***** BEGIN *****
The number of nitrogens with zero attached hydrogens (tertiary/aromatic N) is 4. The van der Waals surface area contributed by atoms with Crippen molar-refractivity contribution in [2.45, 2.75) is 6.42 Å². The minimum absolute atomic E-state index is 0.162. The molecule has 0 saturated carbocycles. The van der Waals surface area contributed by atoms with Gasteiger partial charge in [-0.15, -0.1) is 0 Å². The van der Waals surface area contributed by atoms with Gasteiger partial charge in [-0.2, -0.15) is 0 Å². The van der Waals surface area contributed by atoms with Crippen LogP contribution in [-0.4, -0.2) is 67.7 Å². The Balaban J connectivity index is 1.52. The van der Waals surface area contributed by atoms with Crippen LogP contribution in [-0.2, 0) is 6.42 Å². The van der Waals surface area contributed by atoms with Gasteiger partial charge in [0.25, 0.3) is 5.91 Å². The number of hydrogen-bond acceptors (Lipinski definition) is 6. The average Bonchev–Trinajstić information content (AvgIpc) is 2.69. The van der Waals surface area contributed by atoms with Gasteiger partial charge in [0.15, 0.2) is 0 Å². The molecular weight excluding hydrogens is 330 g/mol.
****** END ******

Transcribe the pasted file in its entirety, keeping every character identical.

The number of nitrogens with zero attached hydrogens (tertiary/aromatic N) is 4. The van der Waals surface area contributed by atoms with Crippen molar-refractivity contribution in [2.45, 2.75) is 6.42 Å². The minimum absolute atomic E-state index is 0.162. The molecule has 0 saturated carbocycles. The van der Waals surface area contributed by atoms with Gasteiger partial charge in [-0.15, -0.1) is 0 Å². The van der Waals surface area contributed by atoms with Gasteiger partial charge in [-0.2, -0.15) is 0 Å². The van der Waals surface area contributed by atoms with Crippen LogP contribution in [-0.4, -0.2) is 67.7 Å². The Balaban J connectivity index is 1.52. The van der Waals surface area contributed by atoms with Crippen LogP contribution in [-0.2, 0) is 6.42 Å². The van der Waals surface area contributed by atoms with Gasteiger partial charge in [0.25, 0.3) is 5.91 Å². The number of hydrogen-bond acceptors (Lipinski definition) is 6. The average Bonchev–Trinajstić information content (AvgIpc) is 2.69. The van der Waals surface area contributed by atoms with Gasteiger partial charge in [0.15, 0.2) is 0 Å². The molecular weight excluding hydrogens is 330 g/mol.